A few of us here are RLab have had an impulse control failure and after seeing the epic post on hackaday about Dangerous Prototypes Hacker Camp we’re off!!
We’re calling it “Continuing Professional Development”.
So in Shenzhen we have a full itinerary of socialising and tasting various cuisine China has to offer as well as following a course based around our own design of a PCB. We’ll get a brief intro into the language, how to barter at the markets and how to find components before we set off on a guided market tour to find the parts for our PCB project.
We’ll also cover off methods of shipping, bank accounts and other commercials.
Next up we’ll spend a few days learning how to solder our projects up at a cell phone repair center.
Top that off with a trip to the Maker Faire and a flying visit to Hong Kong and I think we’ll all be broke and be heavily invested in a shipping container full of lots of electric goodies!
Look forward to the slow boat from China!
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In the last quarter of 2013 I helped a group of youngsters at a school in Bracknell build their own 3D printer using a Thames Valley Rep Rap Prusa kit, South Hill Park, a local arts and media centre, made a video documentary of the 13 week project …
The Thames Valley RepRap User Group meets at RLab on alternative Mondays.
We had another session with the X-ray machine last night and got some good images inside larger objects using a Raspberry Pi camera.
We also did some safety tests, and found no X Ray leakage outside the exposure chamber. The region where the Pi was located is looking through a lead glass plate equivalent to 8mm of lead, so no problem there either.
We are inspired by this video
We are getting similar results for large objects, but like Mike we need to go inside the exposure chamber to get the high resolution pictures of PCB and BGA we want.
Next we are going to try to get an x-ray film cassette for the phosphor material unless anyone has one? We can then use a Pi camera on a long ribbon to get through door
Simon Green has put together some amazing interactive shots of our facilities (although they are still a work in process!). Simon backed the Galileo Kickstarter and was after quite a while delivered one of these amazing devices that took the views you can see embedded below.
Here we have our community room, this is where we hang out on Wednesdays and work on projects from software and hardware development. As you can see there is a whole host of electronic scopes, soldering stations, wires, cables, components and desktop PC’s.
In our machine room members have access to laser cutters, CNC machine, vinyl cutter and multiple 3D printers.
Our downstairs workshop with tons of room has equipment for woodwork and metal work with chop saws, a Harrison Lathe, pillar drills, band saws, bench grinders… you name it and it’s probably here – if it’s not post on our mailing list and a member can usually find you it!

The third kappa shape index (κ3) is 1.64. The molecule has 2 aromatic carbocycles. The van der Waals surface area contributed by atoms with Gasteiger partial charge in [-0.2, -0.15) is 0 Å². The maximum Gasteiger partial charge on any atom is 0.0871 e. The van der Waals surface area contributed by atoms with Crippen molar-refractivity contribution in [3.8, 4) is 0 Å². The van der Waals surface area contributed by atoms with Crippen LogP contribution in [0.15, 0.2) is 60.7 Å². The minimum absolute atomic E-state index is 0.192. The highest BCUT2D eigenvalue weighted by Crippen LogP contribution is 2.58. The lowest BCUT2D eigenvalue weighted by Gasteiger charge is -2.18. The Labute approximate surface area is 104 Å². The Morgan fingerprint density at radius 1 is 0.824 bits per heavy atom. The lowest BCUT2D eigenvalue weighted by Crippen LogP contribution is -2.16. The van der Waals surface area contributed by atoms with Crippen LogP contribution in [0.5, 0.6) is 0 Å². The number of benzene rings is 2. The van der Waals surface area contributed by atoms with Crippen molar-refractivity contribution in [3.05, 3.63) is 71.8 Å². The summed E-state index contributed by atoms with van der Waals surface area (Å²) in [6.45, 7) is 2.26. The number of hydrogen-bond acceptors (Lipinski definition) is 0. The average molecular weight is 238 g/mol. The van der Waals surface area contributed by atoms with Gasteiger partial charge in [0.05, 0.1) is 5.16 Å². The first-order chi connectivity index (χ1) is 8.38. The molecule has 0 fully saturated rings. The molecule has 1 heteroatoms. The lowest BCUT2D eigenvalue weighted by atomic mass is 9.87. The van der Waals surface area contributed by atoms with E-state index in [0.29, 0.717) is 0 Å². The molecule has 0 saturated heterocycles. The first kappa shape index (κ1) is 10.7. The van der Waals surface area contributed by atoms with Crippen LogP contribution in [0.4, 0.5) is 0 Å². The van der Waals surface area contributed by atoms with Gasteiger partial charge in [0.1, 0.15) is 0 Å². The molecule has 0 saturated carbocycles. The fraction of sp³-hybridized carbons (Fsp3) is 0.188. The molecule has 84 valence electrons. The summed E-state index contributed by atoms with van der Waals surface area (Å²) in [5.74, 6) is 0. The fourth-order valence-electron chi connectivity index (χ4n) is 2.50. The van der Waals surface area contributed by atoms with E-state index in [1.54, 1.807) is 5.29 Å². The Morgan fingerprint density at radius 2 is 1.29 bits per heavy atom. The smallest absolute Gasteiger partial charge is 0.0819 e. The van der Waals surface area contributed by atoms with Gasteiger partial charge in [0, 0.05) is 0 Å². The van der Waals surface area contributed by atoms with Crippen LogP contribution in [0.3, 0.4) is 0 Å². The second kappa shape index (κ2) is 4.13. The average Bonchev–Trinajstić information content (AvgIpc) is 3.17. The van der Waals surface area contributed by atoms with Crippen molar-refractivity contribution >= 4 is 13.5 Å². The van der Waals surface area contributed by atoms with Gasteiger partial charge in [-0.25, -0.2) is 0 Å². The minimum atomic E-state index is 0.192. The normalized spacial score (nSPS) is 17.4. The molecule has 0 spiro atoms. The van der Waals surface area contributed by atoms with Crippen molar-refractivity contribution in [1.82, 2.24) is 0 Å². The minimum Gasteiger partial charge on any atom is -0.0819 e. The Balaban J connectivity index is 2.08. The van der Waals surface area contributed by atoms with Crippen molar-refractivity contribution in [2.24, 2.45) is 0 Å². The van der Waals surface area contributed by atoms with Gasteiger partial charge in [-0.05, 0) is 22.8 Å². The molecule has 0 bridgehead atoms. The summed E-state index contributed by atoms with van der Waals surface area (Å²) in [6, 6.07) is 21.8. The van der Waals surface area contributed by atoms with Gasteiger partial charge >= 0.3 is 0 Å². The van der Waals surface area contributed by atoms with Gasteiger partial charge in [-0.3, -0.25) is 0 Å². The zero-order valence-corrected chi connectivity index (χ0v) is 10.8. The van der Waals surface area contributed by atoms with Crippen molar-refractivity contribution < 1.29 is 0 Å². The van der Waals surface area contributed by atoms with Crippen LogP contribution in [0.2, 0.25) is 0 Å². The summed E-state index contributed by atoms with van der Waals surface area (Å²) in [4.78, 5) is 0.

We have had a good few spendy problems with our laser cutter over the past few months and it’s one of our most heavily used tools. We need to build up a bit of a kitty to make sure we can replace laser tubes (like this) and power supplies (like we had to recently) as well as mirrors and other consumables.
Step up Andrew Jacobs who built a PIC based monitoring solution, it monitors a pull up on the laser cutter PCB which pulls 8ve when the laser is firing. Andrews design monitors this and keeps a log in the eprom whilst displaying the session usage and overall usage so that members know how much to put in the pot after using the machine.
Simon Green designed and made the case which looks particularly good
The next stage will be to tie the system up to our member RFID cards so we can manage the tabs!
This project by Jon Totham is super cool, using cheap foam insulation boards from Wicks, static grass and acrylic paint with a tad of airbrushing the results are amazing not just for Warhammer but could be really cool on model railways too.
The laser cut buildings are also pretty awesome.
Jon is going to play a bit more with lasers and foam and nitrogen to see if he can get some cooler effects so lets watch this space!
Simon Green has written up a great article about how to create Bump Maps for laser engraving on his blog which you can find here.
Scott recently made a really beautiful lantern for use with a LED flicker lamp. The plywood is laser cut with 4 different designs it clips together and the gaps are cleverly filled with greaseproof paper.
Barnaby turned down some brass hex bar on our new lathe creating a threaded nozzle from scratch with a ø2mm hole 11.5mm deep. The results were amazing you can read all about how Barnaby produced the nozzle on our wiki here http://rlab.org.uk/wiki/RepRap_Nozzle.